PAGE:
ALBUM REVIEW: As Cities Burn – Scream Through The Walls

Release Date: June 7th 2019
Label: Equal Vision Records


After ten years of break-ups, reunions, and multiple personnel changes, As Cities Burn have reformed with both Cody and TJ Bonnette sharing vocal duties on record for the first time since 2005.

With a decade between releases, their last being 2009’s ‘Hell Or High Water’, fourth full-length ‘Scream Through The Walls’ presents itself as a re-invention of the quartet that juggles familiarity with treading new ground.

Taking cues from early post-hardcore, ‘Live Convinced’ opens the record in angular fashion. Switching between both vocalists, the song relies on shuffling dynamics and vocal melodies rather than the traditional structure. Unnerving and disjointed at times, whilst not necessarily a strong opener for the record, the scope of the group’s ability is displayed.

After a bit of a hurried start, ‘Broadway’ sinks its hooks immediately as Hunter Walls dials in the distortion against Cody Bonnette‘s soft delivery to satisfying results. As the melody ebbs and flows, Aaron Lunsford slowly builds the tempo towards a melting pot of overlapping vocals, thrashing guitars, and accent heavy drum patterns.

From here on in, the record finds its footing, with tracks such as ‘Hollowed Out’ jumping from violent guitars to bouncing bass lines seamlessly, whereas ‘Bright White Light’ delivers stomping riffs and intimate vocal performances at a moment’s notice.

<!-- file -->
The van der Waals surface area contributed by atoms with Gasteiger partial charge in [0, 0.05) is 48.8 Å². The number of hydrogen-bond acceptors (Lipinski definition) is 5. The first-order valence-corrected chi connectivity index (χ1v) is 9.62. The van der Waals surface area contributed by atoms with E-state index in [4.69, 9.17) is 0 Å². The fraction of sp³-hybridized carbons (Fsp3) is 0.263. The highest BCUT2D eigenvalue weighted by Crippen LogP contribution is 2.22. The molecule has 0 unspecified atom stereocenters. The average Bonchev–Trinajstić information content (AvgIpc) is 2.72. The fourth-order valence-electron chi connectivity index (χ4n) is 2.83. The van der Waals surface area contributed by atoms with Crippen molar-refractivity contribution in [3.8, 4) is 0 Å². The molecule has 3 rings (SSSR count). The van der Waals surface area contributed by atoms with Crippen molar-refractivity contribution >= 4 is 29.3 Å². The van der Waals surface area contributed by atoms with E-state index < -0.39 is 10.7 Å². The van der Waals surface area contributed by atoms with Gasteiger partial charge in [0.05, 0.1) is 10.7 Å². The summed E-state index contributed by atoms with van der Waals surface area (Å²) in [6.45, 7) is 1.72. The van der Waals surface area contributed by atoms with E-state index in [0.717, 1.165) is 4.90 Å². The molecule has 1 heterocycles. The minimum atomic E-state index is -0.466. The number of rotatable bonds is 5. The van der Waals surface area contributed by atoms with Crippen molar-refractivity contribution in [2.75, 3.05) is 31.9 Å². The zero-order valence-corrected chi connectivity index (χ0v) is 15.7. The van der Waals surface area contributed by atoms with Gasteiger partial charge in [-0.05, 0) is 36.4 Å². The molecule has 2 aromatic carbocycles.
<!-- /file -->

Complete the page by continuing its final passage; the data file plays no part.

As the record progresses, it becomes clear that the group’s strengths lay within the frenetic use of vocal melodies, as evidenced by the effective use of both vocalists, alongside the minimalist approach to lead lines. A strong example of this can be found in ‘Maybe’, a track that uses its re-occurring motif to ground the abundance of techniques displayed.

As the record nears its final act, ‘Blindspots’ takes the burgeoning energy down with a trip-hop inspired palette cleanse. Relying on Lunsford‘s erratic patterns and Stephen Keech‘s pedalling bass line, the track builds delicate tension without a strong leaning towards its duelling vocalists.

Ending with ‘Die Contrary’, the group evokes a strong dynamic hold on the techniques and hooks displayed through the album. As the track careens through what has already been heard, it becomes apparent that there’s a quality that prevents it from becoming stale.

Whilst ‘Scream Through The Walls’ is far from perfect, as the band touches on a handful of tropes that are expected with a lot of the current post-hardcore releases, As Cities Burn deliver an earnest take on it. With an abundance of hooks and a frantic approach to songwriting, this is an enjoyable return.